Posted tagged ‘taxes’

New Health Care Bill Has a Tax for Everyone

October 30, 2009

From HotAir:

Americans for Tax Reform has culled the 1990-page Pelosi health-care overhaul bill to find the taxes that will supposedly collect over $540 billion in revenue over 10 years.  It’s quite an impressive list of new burdens on Americans and their health-care providers and producers — but that’s redundant.  After all, who do you think will end up paying for the medical-device taxes?  It won’t be insurers or doctors:

  • Employer Mandate Excise Tax (Page 275): If an employer does not pay 72.5 percent of a single employee’s health premium (65 percent of a family employee), the employer must pay an excise tax equal to 8 percent of average wages.  Small employers (measured by payroll size) have smaller payroll tax rates of 0 percent (<$500,000), 2 percent ($500,000-$585,000), 4 percent ($585,000-$670,000), and 6 percent ($670,000-$750,000).
  • Individual Mandate Surtax (Page 296): If an individual fails to obtain qualifying coverage, he must pay an income surtax equal to the lesser of 2.5 percent of modified adjusted gross income (MAGI) or the average premium.  MAGI adds back in the foreign earned income exclusion and municipal bond interest.
  • Medicine Cabinet Tax (Page 324)
  • Cap on FSAs (Page 325)
  • Increased Additional Tax on Non-Qualified HSA Distributions (Page 326)
  • Denial of Tax Deduction for Employer Health Plans Coordinating with Medicare Part D (Page 327)
  • Surtax on Individuals and Small Businesses (Page 336)
  • Excise Tax on Medical Devices (Page 339)
  • Corporate 1099-MISC Information Reporting (Page 344)
  • Delay in Worldwide Allocation of Interest (Page 345)
  • Limitation on Tax Treaty Benefits for Certain Payments (Page 346)
  • Codification of the “Economic Substance Doctrine” (Page 349)
  • Application of “More Likely Than Not” Rule (Page 357)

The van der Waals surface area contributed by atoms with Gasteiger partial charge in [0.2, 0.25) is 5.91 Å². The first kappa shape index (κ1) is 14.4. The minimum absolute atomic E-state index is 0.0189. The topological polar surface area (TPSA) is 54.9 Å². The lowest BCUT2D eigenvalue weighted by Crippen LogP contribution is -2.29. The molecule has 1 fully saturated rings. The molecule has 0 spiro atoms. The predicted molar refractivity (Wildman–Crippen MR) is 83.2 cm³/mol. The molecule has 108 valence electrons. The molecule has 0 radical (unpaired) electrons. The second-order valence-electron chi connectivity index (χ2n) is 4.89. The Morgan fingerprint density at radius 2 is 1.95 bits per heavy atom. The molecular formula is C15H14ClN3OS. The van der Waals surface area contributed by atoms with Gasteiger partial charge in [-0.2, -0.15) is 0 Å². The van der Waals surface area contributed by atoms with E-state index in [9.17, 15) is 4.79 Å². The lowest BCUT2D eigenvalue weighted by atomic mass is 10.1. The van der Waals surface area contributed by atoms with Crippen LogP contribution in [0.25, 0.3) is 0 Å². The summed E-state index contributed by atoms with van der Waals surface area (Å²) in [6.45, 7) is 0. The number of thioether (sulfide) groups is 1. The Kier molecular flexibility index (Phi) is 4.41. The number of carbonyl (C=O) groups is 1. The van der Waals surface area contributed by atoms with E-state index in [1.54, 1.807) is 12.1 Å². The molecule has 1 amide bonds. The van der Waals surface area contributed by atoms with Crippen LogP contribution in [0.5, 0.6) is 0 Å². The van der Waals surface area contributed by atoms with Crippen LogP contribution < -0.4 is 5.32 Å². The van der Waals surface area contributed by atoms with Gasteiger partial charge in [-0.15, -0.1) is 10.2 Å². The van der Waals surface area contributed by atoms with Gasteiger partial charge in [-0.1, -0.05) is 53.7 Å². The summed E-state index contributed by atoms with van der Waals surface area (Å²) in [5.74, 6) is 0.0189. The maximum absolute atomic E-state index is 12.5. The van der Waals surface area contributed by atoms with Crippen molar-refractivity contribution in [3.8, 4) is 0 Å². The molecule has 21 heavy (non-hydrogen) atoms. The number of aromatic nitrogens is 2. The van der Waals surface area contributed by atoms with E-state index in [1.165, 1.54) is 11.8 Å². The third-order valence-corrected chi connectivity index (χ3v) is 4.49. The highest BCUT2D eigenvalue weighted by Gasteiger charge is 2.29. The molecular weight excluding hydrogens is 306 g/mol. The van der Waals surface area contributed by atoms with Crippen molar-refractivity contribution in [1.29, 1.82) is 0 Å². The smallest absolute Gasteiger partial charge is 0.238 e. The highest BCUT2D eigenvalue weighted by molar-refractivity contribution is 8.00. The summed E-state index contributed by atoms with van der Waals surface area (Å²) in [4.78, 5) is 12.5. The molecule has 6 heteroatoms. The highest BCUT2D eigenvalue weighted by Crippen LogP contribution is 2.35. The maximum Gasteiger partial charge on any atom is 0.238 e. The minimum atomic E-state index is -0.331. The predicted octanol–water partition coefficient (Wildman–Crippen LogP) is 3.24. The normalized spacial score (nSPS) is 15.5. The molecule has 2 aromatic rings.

See the ATR post for detailed descriptions of each new tax. 

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Fact-Checking the Obama Health Speech

September 10, 2009

o-youlieReason magazine editor-in-chief Matt Welch has the best post-speech fact-check I’ve seen so far. Going beyond just the basic true/false of what Obama said about the (nonexistant) health reform plan, Welch takes measure of the president’s character and how willing we should be to trust his promises.

 

A brief excerpt:

Again and again last night, the president’s numbers didn’t add up. “There may be those—particularly the young and healthy—who still want to take the risk and go without coverage,” he warned, in a passage defending compulsory insurance. “The problem is, such irresponsible behavior costs all the rest of us money. If there are affordable options and people still don’t sign up for health insurance, it means we pay for those people’s expensive emergency room visits.” No, it means that, on balance, the healthy young don’t pay for the unhealthy old. The whole point of forcing vigorous youth to buy insurance is using their cash and good actuarials to bring down the costs of covering the less fortunate.

Such fudges reveal a politician who, for whatever reason, feels like he can’t be honest about the real-world costs of expanding health care. “Add it all up, and the plan I’m proposing will cost around $900 billion over ten years,” he said, trying hard to sound like those numbers weren’t pulled out of Joe Biden’s pants, and won’t be dwarfed by actual costs within a year or two. “We’ve estimated that most of this plan can be paid for by finding savings within the existing health care system–a system that is currently full of waste and abuse,” he said, making him at least the eighth consecutive president to vaguely promise cutting Medicare “waste” (a promise, it should be added, that could theoretically be fulfilled without drastically overhauling the health care system). Any government-run “public option,” he claimed, somehow “won’t be” subsidized by taxpayers, but instead would “be self-sufficient and rely on the premiums it collects.”